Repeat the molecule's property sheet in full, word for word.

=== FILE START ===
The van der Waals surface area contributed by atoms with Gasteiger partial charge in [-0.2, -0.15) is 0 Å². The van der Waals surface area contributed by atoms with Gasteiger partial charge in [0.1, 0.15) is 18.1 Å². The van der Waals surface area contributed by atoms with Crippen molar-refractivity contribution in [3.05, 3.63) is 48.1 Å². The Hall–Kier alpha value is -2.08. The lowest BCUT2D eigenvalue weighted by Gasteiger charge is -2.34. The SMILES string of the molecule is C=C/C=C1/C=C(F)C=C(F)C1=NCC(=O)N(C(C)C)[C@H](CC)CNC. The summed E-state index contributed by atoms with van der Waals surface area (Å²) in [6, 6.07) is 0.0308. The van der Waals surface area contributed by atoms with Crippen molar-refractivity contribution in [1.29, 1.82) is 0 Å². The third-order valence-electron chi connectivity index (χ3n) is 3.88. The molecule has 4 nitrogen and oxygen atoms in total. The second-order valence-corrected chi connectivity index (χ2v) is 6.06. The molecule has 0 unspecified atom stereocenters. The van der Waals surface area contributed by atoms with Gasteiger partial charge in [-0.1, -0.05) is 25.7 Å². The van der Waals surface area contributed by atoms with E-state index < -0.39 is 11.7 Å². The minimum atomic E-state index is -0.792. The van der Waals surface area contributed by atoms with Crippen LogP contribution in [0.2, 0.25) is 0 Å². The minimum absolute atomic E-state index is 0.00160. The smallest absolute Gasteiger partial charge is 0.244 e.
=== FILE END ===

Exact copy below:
The van der Waals surface area contributed by atoms with Gasteiger partial charge in [-0.2, -0.15) is 0 Å². The van der Waals surface area contributed by atoms with Gasteiger partial charge in [0.1, 0.15) is 18.1 Å². The van der Waals surface area contributed by atoms with Crippen molar-refractivity contribution in [3.05, 3.63) is 48.1 Å². The Hall–Kier alpha value is -2.08. The lowest BCUT2D eigenvalue weighted by Gasteiger charge is -2.34. The SMILES string of the molecule is C=C/C=C1/C=C(F)C=C(F)C1=NCC(=O)N(C(C)C)[C@H](CC)CNC. The summed E-state index contributed by atoms with van der Waals surface area (Å²) in [6, 6.07) is 0.0308. The van der Waals surface area contributed by atoms with Crippen molar-refractivity contribution in [1.29, 1.82) is 0 Å². The third-order valence-electron chi connectivity index (χ3n) is 3.88. The molecule has 4 nitrogen and oxygen atoms in total. The second-order valence-corrected chi connectivity index (χ2v) is 6.06. The molecule has 0 unspecified atom stereocenters. The van der Waals surface area contributed by atoms with Gasteiger partial charge in [-0.1, -0.05) is 25.7 Å². The van der Waals surface area contributed by atoms with E-state index < -0.39 is 11.7 Å². The minimum atomic E-state index is -0.792. The van der Waals surface area contributed by atoms with Crippen LogP contribution in [0.2, 0.25) is 0 Å². The minimum absolute atomic E-state index is 0.00160. The smallest absolute Gasteiger partial charge is 0.244 e.